Tax 2.32(2)(h)2. 2. Gross receipts, other than farm receipts, passed through from other partnerships and fiduciaries and includable in computing the amount on line 4 of federal form 1065.
Tax 2.32(2)(h)3. 3. The gross sales price from the sale or disposition of business assets, other than farm assets, includable in computing the net gain or loss on line 6 of federal form 1065.
Tax 2.32(2)(h)4. 4. Gross receipts from the rental of tangible personal property.
Tax 2.32(2)(h)5. 5. Other gross receipts includable in computing other income or loss on line 7 of federal form 1065.
Tax 2.32(3) (3)Combined groups. The economic development surcharge applies to each member of a combined group separately. See s. Tax 2.82 for rules pertaining to the imposition and calculation of the economic development surcharge for combined group members.
Tax 2.32 Note Note: See par. (e) for information relating to partnerships engaged in farming.
Tax 2.32 Note Note: Section Tax 2.32 interprets subch. VII of ch. 77, Stats.
Tax 2.32 Note Note: Subchapter VII of ch. 77, Stats., was amended by 1999 Wis. Act 9 to replace the expired temporary recycling surcharge with a recycling surcharge, effective for taxable years beginning on or after January 1, 2000, and by 2011 Wis. Act 32 to change the recycling surcharge to the economic development surcharge effective July 1, 2011. This section applies to the economic development surcharge.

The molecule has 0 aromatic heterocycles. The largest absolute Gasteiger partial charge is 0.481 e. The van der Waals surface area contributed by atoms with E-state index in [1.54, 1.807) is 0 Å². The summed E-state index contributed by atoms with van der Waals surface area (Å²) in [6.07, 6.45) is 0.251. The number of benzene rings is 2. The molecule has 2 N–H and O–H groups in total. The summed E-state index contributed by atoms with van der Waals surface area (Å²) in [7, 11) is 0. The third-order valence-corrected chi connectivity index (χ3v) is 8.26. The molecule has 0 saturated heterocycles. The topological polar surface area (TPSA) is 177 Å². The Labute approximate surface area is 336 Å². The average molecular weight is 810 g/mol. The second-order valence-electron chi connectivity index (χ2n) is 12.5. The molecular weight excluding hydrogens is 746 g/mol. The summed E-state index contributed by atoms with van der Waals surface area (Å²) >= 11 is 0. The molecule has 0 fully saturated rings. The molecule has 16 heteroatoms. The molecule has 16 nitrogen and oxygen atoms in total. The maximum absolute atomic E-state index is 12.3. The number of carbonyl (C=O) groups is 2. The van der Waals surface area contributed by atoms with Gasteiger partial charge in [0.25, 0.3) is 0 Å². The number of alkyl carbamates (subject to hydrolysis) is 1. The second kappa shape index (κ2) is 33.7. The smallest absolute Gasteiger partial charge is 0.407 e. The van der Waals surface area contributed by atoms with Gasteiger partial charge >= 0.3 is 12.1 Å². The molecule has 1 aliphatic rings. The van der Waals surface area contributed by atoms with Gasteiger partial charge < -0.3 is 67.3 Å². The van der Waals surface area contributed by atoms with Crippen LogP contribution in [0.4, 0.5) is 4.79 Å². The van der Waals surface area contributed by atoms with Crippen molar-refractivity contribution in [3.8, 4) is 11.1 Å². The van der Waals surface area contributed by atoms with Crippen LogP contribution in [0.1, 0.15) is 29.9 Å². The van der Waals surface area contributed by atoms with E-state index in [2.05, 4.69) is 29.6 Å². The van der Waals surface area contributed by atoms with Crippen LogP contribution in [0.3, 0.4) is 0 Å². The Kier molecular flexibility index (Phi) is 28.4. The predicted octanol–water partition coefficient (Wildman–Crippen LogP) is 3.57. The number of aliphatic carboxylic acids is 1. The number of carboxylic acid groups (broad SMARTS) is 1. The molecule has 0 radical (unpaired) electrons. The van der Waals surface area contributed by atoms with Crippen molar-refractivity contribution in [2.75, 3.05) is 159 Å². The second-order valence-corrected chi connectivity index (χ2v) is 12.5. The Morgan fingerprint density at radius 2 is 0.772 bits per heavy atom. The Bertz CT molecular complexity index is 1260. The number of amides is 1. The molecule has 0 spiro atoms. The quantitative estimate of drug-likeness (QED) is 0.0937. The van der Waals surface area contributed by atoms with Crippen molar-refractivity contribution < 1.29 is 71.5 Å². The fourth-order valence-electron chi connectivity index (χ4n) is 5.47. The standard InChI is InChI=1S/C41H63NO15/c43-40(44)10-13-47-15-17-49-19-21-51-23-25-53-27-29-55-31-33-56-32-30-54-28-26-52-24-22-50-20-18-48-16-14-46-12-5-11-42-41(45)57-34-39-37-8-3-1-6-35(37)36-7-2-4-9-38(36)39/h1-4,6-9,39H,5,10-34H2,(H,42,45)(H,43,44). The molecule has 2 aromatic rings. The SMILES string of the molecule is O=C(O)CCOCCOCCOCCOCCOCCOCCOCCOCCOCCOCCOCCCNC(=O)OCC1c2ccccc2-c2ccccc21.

Tax 2.32 History History: Cr. Register, August, 2000, No. 536, eff. 9-1-00; CR 10-095: am. (2) (g) (intro.), cr. (3) Register November 2010 No. 659, eff. 12-1-10; CR 12-011: am. (title), (1), (2) (a) 1., (d), 1., 3. to 6., (e) 1., (g) 1., 2., (h) 1., (3) Register July 2012 No. 679, eff. 8-1-12.
Tax 2.39 Tax 2.39 Apportionment method.
Tax 2.39(1) (1) General. Except as provided in sub. (3), any person, except resident individuals, resident estates, and resident trusts, engaged in business both in and outside this state shall apportion its apportionable income using the statutory apportionment method as provided in s. 71.04 (4) or 71.25 (6), Stats., when the person's business in this state is an integral part of a unitary business unless the department, in writing, allows reporting on a different basis. However, if a corporation is in a combined group, the corporation's Wisconsin share of the combined group's apportionable income is computed as provided in s. 71.255 (5), Stats., and further detailed in s. Tax 2.61 (7) or (8), as applicable. Nonapportionable income shall be allocated as provided in s. 71.25 (5) (b), Stats.